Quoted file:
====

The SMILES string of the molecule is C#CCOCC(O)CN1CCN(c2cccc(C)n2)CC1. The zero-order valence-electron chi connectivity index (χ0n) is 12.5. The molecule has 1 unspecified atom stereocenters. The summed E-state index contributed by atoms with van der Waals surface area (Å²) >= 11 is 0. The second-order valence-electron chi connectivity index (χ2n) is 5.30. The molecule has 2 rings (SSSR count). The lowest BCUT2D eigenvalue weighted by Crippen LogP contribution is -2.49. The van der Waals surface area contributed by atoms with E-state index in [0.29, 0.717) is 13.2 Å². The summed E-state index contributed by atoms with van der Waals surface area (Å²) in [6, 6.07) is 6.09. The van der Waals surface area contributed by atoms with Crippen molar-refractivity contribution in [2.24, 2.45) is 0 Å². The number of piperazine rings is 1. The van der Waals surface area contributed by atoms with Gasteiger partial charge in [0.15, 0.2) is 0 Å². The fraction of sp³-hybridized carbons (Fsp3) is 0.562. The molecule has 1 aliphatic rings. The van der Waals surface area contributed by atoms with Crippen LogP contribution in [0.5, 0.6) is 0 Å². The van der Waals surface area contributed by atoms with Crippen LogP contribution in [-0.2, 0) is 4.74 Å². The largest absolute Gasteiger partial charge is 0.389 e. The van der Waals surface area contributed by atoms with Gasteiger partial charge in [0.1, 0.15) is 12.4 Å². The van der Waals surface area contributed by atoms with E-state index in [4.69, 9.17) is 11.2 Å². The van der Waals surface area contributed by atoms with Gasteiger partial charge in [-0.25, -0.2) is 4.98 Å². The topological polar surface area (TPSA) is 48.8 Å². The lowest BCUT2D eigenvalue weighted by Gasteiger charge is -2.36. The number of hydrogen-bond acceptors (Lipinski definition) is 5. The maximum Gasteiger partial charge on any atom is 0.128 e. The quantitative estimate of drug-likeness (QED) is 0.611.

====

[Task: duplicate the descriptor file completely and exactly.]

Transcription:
The SMILES string of the molecule is C#CCOCC(O)CN1CCN(c2cccc(C)n2)CC1. The zero-order valence-electron chi connectivity index (χ0n) is 12.5. The molecule has 1 unspecified atom stereocenters. The summed E-state index contributed by atoms with van der Waals surface area (Å²) >= 11 is 0. The second-order valence-electron chi connectivity index (χ2n) is 5.30. The molecule has 2 rings (SSSR count). The lowest BCUT2D eigenvalue weighted by Crippen LogP contribution is -2.49. The van der Waals surface area contributed by atoms with E-state index in [0.29, 0.717) is 13.2 Å². The summed E-state index contributed by atoms with van der Waals surface area (Å²) in [6, 6.07) is 6.09. The van der Waals surface area contributed by atoms with Crippen molar-refractivity contribution in [2.24, 2.45) is 0 Å². The number of piperazine rings is 1. The van der Waals surface area contributed by atoms with Gasteiger partial charge in [0.15, 0.2) is 0 Å². The fraction of sp³-hybridized carbons (Fsp3) is 0.562. The molecule has 1 aliphatic rings. The van der Waals surface area contributed by atoms with Crippen LogP contribution in [0.5, 0.6) is 0 Å². The van der Waals surface area contributed by atoms with Crippen LogP contribution in [-0.2, 0) is 4.74 Å². The largest absolute Gasteiger partial charge is 0.389 e. The van der Waals surface area contributed by atoms with Gasteiger partial charge in [0.1, 0.15) is 12.4 Å². The van der Waals surface area contributed by atoms with E-state index in [4.69, 9.17) is 11.2 Å². The van der Waals surface area contributed by atoms with Gasteiger partial charge in [-0.25, -0.2) is 4.98 Å². The topological polar surface area (TPSA) is 48.8 Å². The lowest BCUT2D eigenvalue weighted by Gasteiger charge is -2.36. The number of hydrogen-bond acceptors (Lipinski definition) is 5. The maximum Gasteiger partial charge on any atom is 0.128 e. The quantitative estimate of drug-likeness (QED) is 0.611.